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An excerpt from www.HouseOfNames.com archives copyright 2000 - 2017


The roots of the Anglo-Saxon name Sevend come from when the family resided in the county of Worcester. Sevend is a topographic surname, which was given to a person who resided near a physical feature such as a hill, stream, church, or type of tree. During the Middle Ages, as society became more complex, individuals needed a way to be distinguishable from others. Toponymic surnames were developed as a result of this need. Various features in the landscape or area were used to distinguish people from one another. In this case the original bearers of the surname Sevend were named due to their close proximity to the river Severn.

Sevend Early Origins



The surname Sevend was first found in Worcestershire where they held a family seat from early times and their first records appeared on the early census rolls taken by the early Kings of Britain to determine the rate of taxation of their subjects.

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Sevend Spelling Variations


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Sevend Spelling Variations



The English language only became standardized in the last few centuries; therefore, spelling variations are common among early Anglo-Saxon names. As the form of the English language changed, even the spelling of literate people's names evolved. Sevend has been recorded under many different variations, including Severne, Severn, Seven, Sevens, Severin, Seffern, Sefferin and many more.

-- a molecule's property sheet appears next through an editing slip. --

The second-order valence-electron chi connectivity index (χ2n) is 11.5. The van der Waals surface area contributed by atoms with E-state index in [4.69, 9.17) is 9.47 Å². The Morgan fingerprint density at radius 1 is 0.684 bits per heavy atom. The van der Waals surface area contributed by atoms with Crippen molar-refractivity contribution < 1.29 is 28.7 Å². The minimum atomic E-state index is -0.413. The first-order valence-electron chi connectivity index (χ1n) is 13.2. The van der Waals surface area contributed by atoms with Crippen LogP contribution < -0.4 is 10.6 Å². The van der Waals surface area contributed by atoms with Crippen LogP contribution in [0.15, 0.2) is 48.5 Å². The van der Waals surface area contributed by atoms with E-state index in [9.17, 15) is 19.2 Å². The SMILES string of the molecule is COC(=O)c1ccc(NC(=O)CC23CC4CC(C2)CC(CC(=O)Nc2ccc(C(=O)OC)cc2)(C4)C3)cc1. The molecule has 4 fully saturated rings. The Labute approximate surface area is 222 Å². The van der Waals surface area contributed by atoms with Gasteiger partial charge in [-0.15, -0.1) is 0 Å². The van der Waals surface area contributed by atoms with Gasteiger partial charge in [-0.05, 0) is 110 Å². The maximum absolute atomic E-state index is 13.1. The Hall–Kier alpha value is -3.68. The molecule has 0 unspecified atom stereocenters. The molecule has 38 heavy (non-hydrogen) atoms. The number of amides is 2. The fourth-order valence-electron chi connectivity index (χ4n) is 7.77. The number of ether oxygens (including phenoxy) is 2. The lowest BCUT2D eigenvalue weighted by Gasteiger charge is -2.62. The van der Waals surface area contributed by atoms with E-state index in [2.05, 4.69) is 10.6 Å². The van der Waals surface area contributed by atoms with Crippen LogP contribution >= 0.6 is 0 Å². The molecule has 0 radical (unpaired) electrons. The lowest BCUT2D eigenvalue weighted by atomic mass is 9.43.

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Sevend Early History


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Sevend Early History



This web page shows only a small excerpt of our Sevend research. Another 247 words (18 lines of text) covering the years 1300 and 1675 are included under the topic Early Sevend History in all our PDF Extended History products and printed products wherever possible.

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Sevend Early Notables (pre 1700)


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Sevend Early Notables (pre 1700)



More information is included under the topic Early Sevend Notables in all our PDF Extended History products and printed products wherever possible.

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The Great Migration


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The Great Migration



For many English families, the political and religious disarray that shrouded England made the far away New World an attractive prospect. On cramped disease-ridden ships, thousands migrated to those British colonies that would eventually become Canada and the United States. Those hardy settlers that survived the journey often went on to make important contributions to the emerging nations in which they landed. Analysis of immigration records indicates that some of the first North American immigrants bore the name Sevend or a variant listed above: Charles Severin settled in Philadelphia in 1834; Samuel Severn settled in Maryland in 1774; Arthur Severne settled in Virginia in 1654; Benjamin Severn arrived in Philadelphia in 1813.